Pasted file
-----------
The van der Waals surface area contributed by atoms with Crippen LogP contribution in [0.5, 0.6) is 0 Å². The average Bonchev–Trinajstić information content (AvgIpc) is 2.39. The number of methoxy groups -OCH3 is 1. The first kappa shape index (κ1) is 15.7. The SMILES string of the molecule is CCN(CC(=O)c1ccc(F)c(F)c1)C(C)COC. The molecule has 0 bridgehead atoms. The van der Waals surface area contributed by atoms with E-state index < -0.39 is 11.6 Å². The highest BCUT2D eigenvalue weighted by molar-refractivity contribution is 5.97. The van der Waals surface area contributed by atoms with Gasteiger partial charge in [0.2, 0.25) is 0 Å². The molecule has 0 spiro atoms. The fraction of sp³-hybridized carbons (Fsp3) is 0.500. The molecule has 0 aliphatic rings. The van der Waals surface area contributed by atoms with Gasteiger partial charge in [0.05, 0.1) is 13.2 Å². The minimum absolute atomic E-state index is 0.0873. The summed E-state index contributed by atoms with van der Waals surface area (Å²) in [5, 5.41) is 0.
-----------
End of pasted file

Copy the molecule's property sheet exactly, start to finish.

The van der Waals surface area contributed by atoms with Crippen LogP contribution in [0.5, 0.6) is 0 Å². The average Bonchev–Trinajstić information content (AvgIpc) is 2.39. The number of methoxy groups -OCH3 is 1. The first kappa shape index (κ1) is 15.7. The SMILES string of the molecule is CCN(CC(=O)c1ccc(F)c(F)c1)C(C)COC. The molecule has 0 bridgehead atoms. The van der Waals surface area contributed by atoms with E-state index < -0.39 is 11.6 Å². The highest BCUT2D eigenvalue weighted by molar-refractivity contribution is 5.97. The van der Waals surface area contributed by atoms with Gasteiger partial charge in [0.2, 0.25) is 0 Å². The molecule has 0 spiro atoms. The fraction of sp³-hybridized carbons (Fsp3) is 0.500. The molecule has 0 aliphatic rings. The van der Waals surface area contributed by atoms with Gasteiger partial charge in [0.05, 0.1) is 13.2 Å². The minimum absolute atomic E-state index is 0.0873. The summed E-state index contributed by atoms with van der Waals surface area (Å²) in [5, 5.41) is 0.